42

58

Jan.

44

56

2010

Dec.

36

64

 

Nov.

38

62

Oct.

37

63

Sept.

38

62

Aug.

40

60

June

39

61

May

42

58

April

41

59

March

41

59

Jan.

40

60

2009

Dec.

41

59

 

Nov.

43

57

Oct.

45

55

Sept.

49

51

Aug.

51

49

June

54

46

May

59

41

April

58

42

March

55

45

Positive = excellent or pretty good. Negative = only fair or poor.


TABLE 2

PRESIDENT OBAMA’S JOB RATING – BY PARTY & IDEOLOGY

How would you rate the overall job President Barack Obama is doing?

Base: All adults

 

Total

Political Party

Political Ideology

Rep.

Dem.

Ind.

Cons.

Mod.

Lib.

%

%

%

%

%

%

%

POSITIVE

35

6

63

30

9

38

64

Excellent

5

 

11

4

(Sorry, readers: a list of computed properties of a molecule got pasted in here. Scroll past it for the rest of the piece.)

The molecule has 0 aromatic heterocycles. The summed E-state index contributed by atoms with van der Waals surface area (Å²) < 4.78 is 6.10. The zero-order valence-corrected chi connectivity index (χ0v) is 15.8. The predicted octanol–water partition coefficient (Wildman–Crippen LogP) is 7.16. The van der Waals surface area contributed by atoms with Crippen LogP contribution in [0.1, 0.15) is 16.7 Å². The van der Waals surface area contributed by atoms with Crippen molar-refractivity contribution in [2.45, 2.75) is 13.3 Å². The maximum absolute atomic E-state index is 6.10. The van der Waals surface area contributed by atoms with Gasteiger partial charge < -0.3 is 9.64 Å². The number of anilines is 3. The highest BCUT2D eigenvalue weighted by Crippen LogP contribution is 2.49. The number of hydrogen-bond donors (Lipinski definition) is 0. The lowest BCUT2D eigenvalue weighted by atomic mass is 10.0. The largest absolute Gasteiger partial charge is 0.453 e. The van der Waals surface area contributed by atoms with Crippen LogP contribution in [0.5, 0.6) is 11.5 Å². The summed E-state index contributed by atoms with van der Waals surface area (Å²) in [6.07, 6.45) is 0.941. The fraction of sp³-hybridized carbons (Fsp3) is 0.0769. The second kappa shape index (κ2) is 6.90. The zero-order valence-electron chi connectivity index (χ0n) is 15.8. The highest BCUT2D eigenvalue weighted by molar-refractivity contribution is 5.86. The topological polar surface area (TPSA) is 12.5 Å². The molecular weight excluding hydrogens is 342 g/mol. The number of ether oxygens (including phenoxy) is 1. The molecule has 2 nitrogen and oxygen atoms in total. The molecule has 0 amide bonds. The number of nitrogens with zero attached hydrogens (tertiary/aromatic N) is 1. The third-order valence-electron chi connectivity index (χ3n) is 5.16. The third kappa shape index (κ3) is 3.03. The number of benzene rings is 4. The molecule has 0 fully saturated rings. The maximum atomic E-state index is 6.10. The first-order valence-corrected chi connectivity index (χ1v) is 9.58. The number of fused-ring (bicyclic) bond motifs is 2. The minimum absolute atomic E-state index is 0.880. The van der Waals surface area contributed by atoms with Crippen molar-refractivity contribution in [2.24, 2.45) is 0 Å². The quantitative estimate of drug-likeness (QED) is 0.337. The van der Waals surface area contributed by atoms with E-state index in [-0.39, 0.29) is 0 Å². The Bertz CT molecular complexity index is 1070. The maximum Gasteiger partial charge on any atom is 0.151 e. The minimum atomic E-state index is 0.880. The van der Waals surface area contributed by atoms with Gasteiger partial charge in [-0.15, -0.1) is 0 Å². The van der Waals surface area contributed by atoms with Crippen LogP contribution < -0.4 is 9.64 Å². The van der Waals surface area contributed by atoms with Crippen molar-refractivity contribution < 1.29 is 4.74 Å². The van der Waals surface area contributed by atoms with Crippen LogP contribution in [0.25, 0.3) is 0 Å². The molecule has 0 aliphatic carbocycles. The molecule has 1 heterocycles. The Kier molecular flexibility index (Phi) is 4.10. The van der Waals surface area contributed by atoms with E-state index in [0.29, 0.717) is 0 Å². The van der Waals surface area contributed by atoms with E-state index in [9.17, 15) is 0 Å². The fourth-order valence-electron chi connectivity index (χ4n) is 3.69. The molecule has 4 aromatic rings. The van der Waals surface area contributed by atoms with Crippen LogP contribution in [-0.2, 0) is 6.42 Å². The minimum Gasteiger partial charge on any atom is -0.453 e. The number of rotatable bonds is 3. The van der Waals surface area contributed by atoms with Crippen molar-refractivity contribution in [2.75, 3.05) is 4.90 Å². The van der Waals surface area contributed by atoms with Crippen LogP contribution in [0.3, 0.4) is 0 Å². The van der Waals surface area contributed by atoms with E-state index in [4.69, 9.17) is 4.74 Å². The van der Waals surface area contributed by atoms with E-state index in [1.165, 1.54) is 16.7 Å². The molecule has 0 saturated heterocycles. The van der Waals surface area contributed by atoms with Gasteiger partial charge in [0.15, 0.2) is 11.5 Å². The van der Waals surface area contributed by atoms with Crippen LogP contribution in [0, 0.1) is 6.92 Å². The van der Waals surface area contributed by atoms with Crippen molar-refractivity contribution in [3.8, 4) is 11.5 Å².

1

5

11

Pretty good

30

5

52

26

8

33

53

NEGATIVE

65

94

37

70

91

62

36

Only fair

29

25

29

33

19

37

25

Poor

35

70

8

37

73

25

10

Note: Percentages may not add up to 100% due to rounding

 

TABLE 3

CONGRESS’ OVERALL JOB RATING

How would you rate the overall job Congress is doing?

Base: All adults

 

Total

Political Party

Political Ideology

Rep.

Dem.

Ind.

Cons.

Mod.

Lib.

%

%

%

%

%

%

%

POSITIVE

8

5

11

6

5

9

9

Excellent

2

 

3

1

1

2

3

Pretty good

6

5

8

5

4

7

6

NEGATIVE

92

95

89

94

95

91

91

Only fair

33

40

32

28

31

35

29

Poor

59

55

57

65

64

56

63

Note: Percentages may not add up to 100% due to rounding


TABLE 4

CONGRESS’ OVERALL JOB RATING – TREND

How would you rate the overall job Congress is doing?

Base: All adults

 

TREND

Positive

Negative

%

%

2014

February

8

92

January

6

94

2013

December

5

95

 

November

7

93

October

4

96

September

7

93

July

9

91

June

9

91

March

6

94

2012

December

8

92

April

11

89

March

9

91

January

6

94

2011

December

5

95

 

November

5

95

September

6

94

July

8

92

June

11

89